Sunday, September 19, 2004

The Sex Secrets of Lobsters

From an awesome interview with Trevor Corson, the author of "The Secret Life of Lobsters," at where else but (get an anual membership through me for only $15!!) :

Did you find out more from the scientists than you expected?

After two years of working on a lobster boat I thought I knew a lot about lobsters, but when I started researching the book and talking to the scientists who study lobsters for a living, I had no idea.

The most amazing thing is how the lobsters socialize, communicate, and their mating ritual. It turns out that lobsters do most of their interpretation of the world and their socializing through their sense of smell. Their nose is actually a pair of little flickable antennules, or mini-antennae. They're packed with chemo receptors and they flick them in the water to detect odors, like sniffing, and if they're in a good current they can hold them up like rabbit ears and pick up all the chemicals in the water.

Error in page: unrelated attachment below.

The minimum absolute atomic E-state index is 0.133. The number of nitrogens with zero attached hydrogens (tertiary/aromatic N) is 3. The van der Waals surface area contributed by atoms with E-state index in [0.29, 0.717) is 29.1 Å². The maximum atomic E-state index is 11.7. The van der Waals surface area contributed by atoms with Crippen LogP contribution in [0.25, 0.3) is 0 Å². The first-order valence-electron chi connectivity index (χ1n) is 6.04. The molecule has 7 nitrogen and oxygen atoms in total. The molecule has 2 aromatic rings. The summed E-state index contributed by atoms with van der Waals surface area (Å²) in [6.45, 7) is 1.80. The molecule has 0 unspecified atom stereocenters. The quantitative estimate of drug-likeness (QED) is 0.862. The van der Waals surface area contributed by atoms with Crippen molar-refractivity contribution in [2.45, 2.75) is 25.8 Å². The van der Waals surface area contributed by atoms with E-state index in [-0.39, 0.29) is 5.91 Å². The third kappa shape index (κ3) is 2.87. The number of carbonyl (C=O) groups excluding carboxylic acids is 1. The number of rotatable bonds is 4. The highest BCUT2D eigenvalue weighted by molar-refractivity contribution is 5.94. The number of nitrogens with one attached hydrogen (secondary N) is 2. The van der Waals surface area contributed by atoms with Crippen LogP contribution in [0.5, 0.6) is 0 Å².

They also have this little interesting feature of their anatomy where they have a big bladder in their head and they piss out the front of their head. So they're constantly pissing in each other's faces. When a female wants to seduce a male, she comes by the door of his apartment and he sits inside and pisses out the door at her. If she likes the smell she comes by and sticks her head inside his apartment and pisses back at him.

Um, when you say apartment ...?

They live inside little rock hollows, basically, and they're very attached to their homes. That's not to say that they don't move from one to the next, but they're very defensive creatures despite all the armor. They really like to hunker down and they have a strong preference for backing into tight places with their claws out and ready so they can defend themselves.

So when scientists started studying the mating habits, there was very little information about crustacean mating and how it worked. The anatomy had been investigated for a long time. At first the scientists couldn't figure out how lobsters mated and no one was sure if the male lobster had a penis at all, and then it turned out that it had two.

That's real vindication.